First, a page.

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Martialing The Art of Blindness

Editor's Note: Editor's Note: Lisa McGauley is a social worker, who is married with two children. She lives in White Rock British Columbia.

Martial Arts have grown in popularity over the past decade. But Martial Arts for the Blind? Call me crazy. It will certainly not be the first time I have been accused of embarking on endeavors, which initially appear challenging and complex. I am 40 years old, married, and raising two beautiful children- 7 year old Kimberley, and 12 year old Connor.

At this point in my life and with this distinct lack of vision, I expected to be slowing down and not embracing a whole new field of study. My body has reminded me of slowing down on several occasions over the past few years, and that training as a 40 year old is much different than training at 20 years old. The physical difference is obvious. It is the scheduling time to train adequately at this level which is hard when caring for a growing family going in many different directions of their own.

I began training in Martial Arts 2 years ago as part of a general exercise program. I have always been active athletically. I competed 20 years ago on the National Blind Swim Team. I was also a National Team Member on the Disabled Skiers Circuit. I came to Martial Arts with a strong work ethic and well aware of the type of commitment it takes to reach dreams and goals.

Perhaps I am a glutton for punishment. Perhaps I am simply nuts and an over-functioner. I was not looking for a new challenge but fell into Martial Arts through my kid's interest. My kids are wise and have long since returned to soccer, dance and the like.

This new challenge has set me on an incredible journey. It is blending my personal and professional interests. Central to any of the Martial Arts is conquering the inner self, the journey to self realization, the ability to focus the mind on what is at hand. The practice of Martial Arts is deadly , the study of Martial Arts is life long. It is about grounding ourselves as the tree is rooted in the earth. It is about embracing the "Chi" , the life force within us all. It is about harnessing the discipline necessary to overcome adversity. It is about exploring the triune harmony of the physical, mental and spiritual aspects within each one of us. And it is about understanding commitment and responsibility to ourselves and to others. The study continues to draw me closer.

For 2 years I trained 2-3 times a week for 2-3 hours a class. The workout was terrific. I trained with 2 head instructors. Being nearly blind was a challenge for us both. The forms and movements are subtle and exact. For almost the entire first year I worked partnered up having my elbows adjusted, hands positioned, feet arranged, eyes looking in the right direction, Tipping my joints this way and that. I felt like the old Gumby dolls. I have spent hours and hours brailing bodies in a variety of positions trying to master the intricacies of the movements.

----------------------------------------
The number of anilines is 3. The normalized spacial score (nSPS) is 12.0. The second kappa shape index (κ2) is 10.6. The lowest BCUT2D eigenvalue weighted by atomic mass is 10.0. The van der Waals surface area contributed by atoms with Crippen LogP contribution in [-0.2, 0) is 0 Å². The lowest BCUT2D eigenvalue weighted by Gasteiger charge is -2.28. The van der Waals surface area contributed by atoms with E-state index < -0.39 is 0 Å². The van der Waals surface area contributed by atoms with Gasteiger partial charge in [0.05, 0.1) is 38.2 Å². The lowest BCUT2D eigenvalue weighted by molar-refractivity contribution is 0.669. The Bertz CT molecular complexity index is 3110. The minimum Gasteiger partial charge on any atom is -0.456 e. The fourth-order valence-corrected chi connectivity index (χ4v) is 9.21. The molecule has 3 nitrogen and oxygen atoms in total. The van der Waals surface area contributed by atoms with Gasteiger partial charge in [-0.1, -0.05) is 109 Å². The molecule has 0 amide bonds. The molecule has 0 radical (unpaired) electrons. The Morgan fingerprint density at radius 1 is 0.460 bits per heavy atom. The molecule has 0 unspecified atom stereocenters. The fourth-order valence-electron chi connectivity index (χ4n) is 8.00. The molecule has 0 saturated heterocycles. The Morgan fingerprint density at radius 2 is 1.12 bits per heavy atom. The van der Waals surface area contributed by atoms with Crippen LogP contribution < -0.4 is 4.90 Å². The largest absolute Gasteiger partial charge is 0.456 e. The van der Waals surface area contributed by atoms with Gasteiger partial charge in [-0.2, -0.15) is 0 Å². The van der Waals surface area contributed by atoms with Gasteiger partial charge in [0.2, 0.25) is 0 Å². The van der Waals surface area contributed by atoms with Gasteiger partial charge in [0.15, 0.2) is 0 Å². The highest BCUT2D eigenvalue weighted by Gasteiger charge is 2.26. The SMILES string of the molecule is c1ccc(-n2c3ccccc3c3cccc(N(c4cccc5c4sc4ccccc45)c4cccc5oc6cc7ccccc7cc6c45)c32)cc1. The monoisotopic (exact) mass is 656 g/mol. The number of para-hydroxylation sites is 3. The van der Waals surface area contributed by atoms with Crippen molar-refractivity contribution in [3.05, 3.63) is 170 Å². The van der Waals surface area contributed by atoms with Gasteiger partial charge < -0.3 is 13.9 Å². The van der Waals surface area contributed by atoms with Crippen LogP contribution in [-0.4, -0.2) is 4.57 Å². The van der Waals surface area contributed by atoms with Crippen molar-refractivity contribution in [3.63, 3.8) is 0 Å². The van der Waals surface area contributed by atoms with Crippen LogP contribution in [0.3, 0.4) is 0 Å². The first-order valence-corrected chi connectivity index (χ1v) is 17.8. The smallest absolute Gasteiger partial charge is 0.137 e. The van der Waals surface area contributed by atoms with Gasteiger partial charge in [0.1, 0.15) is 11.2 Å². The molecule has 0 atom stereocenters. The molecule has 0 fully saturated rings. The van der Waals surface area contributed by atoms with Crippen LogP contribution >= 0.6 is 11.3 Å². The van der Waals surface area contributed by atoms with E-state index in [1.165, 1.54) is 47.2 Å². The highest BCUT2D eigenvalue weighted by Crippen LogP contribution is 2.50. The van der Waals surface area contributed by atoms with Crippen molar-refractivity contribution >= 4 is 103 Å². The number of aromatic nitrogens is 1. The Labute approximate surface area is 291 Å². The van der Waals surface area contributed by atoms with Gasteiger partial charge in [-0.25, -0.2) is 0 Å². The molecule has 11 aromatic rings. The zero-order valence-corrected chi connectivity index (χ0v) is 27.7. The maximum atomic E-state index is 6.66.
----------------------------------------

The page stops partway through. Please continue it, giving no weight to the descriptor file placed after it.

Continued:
As my base of learning and knowledge grew, I could do more and more independently. I spent many an hour losing my balance, misjudging distance and throwing myself across mats following jump kicks, spin kicks or lunging for my partner who had long since moved from his position. I have had to eat a lot of humble pie and tend to a multitude of physical injuries. For some insane reason, I continue to grow in love of the study of the Arts.

My learning needs out -grew the school I started in. I am now training twice a week one to one with an instructor from the Philippines. Pros Verceles, is my Grand Master and Guide. He is a black belt in several Martial Arts Forms. Martial Arts is a study of heightened awareness, confusion, surprise, assessment, learning about ourselves, our limitations and ability to react to the unexpected, balance, relaxation, strength and accuracy. We also study anatomy and physiology.

As blind people we react every day to the sudden and unexpected. Some situations, which jump to mind, include traffic, pedestrians, curbs, changing light conditions, bikes, skateboards and road construction. The element of expecting to be surprised is built into my day every time I venture outside the safety of my own home. At home I have it set up for my needs. As we enter the sighted world, we all know it is not set up for the blind. Every day is an adventure in courage, humor, faith and reacting to the unexpected.

Heightened awareness is a skill developed to assist us to interpret our world. Our skill level is surprisingly honed when you begin talking to sighted people about how dependent they are on vision alone. Our awareness of sounds, smells, touch, temperature, shadows, energies, subtle changes, tone of voices and sounds of groups. This heightened awareness is crucial in aiding us in having greater mastery over our environments. I find Martial Arts liberating especially with balance, relaxation, accuracy, strength and overall confidence. This discipline helps me to deal with feelings of panic and anxiety as the blanketing blindness slowly obstructs my remaining vision.

As with everything, martial arts are not for everyone. But if you have the desire in your heart to learn and have been holding back because you felt it was not for the blind, call me crazy but I say give it a try.

...You never know until you try.